irst I want to thank Elena for doing the work and finding this new location! It's right off the highway with lots of free parking. Hopefully it will work and we can start meeting regularly again.
Our first book of 2013 will be Dan Ariely's fantastic book called "The (honest) truth about dishonesty: How we lie to everyone -- especially ourselves." It may be a little slow at the beginning, but hang in there, there are some real gems in this book.
Behavioral economist Dan Ariely is a funny guy on a mission. As director of theCenter for Advanced Hindsight, he insists on a commitment to absurdity, but there is nothing cynical about his approach to human behavior.
In his previous book, “Predictably Irrational,” Ariely exposed our false assumptions about the rationality of markets and individuals with plenty of surprising and humorous examples. Our irrationality may be very predictable, but our ability to forecast this behavior doesn’t alter the conditions that give rise to it. Recognizing this, he adopts his paradoxical mission: to design better economic and social institutions to protect us from our confident pursuit of rational economic and social institutions.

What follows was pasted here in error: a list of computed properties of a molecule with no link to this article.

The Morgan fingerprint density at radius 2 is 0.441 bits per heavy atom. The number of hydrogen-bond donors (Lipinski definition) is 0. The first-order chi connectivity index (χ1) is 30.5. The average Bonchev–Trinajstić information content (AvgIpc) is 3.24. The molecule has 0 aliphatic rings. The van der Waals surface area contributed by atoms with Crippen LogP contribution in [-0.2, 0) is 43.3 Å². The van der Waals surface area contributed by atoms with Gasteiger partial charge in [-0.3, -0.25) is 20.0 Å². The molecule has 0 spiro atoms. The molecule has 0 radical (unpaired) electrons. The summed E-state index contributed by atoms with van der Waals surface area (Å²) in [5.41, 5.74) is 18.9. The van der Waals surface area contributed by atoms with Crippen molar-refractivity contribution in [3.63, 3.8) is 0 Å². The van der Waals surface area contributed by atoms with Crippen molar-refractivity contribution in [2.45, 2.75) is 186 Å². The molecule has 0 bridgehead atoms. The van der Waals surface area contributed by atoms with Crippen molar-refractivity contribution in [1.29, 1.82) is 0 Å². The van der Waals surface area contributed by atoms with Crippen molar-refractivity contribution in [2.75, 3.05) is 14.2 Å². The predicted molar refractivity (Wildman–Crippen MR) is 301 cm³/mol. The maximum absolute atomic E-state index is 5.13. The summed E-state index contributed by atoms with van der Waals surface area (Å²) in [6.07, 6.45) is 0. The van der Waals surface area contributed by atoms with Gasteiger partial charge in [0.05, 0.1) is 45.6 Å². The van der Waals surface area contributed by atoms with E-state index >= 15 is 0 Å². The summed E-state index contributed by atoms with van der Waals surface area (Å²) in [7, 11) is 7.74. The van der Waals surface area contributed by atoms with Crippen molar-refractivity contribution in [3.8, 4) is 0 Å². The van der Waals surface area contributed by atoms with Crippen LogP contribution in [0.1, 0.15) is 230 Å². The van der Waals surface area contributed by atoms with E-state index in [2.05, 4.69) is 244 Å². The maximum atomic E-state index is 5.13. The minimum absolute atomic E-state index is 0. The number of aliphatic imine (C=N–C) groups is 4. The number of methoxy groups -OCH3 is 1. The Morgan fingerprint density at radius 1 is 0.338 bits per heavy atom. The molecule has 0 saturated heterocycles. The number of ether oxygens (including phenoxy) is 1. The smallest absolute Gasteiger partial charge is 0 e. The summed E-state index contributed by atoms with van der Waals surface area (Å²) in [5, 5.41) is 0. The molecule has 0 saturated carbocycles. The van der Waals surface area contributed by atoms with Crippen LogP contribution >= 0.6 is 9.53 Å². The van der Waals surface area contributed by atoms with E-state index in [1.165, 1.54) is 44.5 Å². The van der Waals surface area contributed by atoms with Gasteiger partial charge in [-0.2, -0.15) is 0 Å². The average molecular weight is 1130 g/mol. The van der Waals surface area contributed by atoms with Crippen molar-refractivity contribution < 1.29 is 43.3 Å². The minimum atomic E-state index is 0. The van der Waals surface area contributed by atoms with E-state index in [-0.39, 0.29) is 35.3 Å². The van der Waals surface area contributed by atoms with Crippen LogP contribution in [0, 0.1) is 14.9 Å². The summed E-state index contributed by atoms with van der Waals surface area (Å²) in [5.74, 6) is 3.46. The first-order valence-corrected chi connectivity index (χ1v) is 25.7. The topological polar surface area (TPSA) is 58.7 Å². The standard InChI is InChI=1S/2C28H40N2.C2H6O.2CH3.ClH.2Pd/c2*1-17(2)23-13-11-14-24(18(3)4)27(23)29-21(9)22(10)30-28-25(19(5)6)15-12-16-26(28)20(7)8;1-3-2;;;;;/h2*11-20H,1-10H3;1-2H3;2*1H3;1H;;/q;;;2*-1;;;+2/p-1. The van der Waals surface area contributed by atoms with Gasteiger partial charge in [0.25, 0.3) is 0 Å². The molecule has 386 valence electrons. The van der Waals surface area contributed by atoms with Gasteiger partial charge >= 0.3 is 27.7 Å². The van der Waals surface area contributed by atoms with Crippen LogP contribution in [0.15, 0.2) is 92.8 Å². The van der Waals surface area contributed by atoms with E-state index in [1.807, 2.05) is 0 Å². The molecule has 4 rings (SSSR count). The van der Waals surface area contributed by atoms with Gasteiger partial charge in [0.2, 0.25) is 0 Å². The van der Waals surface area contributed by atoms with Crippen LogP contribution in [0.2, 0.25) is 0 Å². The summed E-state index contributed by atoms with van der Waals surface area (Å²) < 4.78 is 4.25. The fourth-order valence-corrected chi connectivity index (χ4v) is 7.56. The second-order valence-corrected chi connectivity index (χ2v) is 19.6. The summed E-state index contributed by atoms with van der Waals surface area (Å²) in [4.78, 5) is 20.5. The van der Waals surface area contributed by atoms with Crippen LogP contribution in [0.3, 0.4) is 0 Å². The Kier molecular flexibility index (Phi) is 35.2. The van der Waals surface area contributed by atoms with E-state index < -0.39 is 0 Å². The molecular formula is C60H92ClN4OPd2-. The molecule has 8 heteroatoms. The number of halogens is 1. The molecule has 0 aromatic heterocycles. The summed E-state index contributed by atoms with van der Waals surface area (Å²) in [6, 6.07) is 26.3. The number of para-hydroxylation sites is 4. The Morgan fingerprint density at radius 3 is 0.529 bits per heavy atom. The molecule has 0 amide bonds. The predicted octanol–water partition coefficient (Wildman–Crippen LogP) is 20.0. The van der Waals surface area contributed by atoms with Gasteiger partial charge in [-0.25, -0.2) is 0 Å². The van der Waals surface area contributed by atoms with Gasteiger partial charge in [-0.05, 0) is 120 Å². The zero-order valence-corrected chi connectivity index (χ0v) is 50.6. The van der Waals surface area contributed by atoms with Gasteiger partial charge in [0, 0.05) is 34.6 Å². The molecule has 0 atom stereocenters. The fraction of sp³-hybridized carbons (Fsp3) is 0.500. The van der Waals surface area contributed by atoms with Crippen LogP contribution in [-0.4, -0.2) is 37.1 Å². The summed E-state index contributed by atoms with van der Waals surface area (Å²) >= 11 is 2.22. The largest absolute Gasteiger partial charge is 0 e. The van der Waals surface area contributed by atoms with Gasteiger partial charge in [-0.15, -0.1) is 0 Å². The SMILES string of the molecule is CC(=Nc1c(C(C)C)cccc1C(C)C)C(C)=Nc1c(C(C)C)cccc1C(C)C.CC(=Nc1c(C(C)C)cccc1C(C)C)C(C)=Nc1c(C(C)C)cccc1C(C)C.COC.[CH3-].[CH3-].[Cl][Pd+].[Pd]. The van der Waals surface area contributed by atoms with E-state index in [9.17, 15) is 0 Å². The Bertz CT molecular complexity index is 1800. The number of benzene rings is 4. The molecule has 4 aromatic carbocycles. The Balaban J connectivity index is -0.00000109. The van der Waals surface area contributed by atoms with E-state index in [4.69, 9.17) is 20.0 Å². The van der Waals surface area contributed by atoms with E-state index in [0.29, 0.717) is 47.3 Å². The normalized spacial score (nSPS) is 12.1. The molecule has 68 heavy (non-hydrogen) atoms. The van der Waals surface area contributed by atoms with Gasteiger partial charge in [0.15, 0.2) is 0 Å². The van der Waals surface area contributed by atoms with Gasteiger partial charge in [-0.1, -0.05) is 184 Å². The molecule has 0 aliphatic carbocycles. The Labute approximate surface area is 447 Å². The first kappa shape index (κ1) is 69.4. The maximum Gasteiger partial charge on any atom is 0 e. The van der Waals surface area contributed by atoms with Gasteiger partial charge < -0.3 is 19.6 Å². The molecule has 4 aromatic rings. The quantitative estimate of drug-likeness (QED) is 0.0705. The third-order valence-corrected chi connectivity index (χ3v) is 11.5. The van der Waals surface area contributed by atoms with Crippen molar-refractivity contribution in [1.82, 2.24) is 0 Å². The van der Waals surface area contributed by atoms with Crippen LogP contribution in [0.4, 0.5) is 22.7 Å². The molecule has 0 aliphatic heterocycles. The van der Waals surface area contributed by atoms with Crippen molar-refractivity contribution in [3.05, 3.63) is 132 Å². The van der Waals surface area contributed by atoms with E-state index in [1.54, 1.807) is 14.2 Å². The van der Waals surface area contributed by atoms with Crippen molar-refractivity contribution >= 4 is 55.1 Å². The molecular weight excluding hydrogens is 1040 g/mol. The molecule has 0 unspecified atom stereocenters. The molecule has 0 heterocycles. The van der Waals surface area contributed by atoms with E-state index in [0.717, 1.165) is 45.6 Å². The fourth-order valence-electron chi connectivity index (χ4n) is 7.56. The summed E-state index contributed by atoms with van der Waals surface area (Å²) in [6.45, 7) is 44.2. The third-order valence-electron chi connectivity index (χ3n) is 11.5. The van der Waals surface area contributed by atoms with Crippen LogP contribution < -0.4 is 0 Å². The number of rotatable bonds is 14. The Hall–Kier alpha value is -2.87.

In “The (Honest) Truth About Dishonesty,” Ariely applies his experimental approach to how we “lie to everyone — especially ourselves.” The book discusses the powerful ways irrationality affects our lives, and it begins with a critique of those who think dishonesty is a result of a rational cost-benefit calculation. In a series of experiments, Ariely neatly shows that neither the size of the reward nor the probability of getting caught substantially affects the likelihood of dishonest behavior. The cost-benefit framework for understanding cheating just doesn’t pay off.
Whole review at: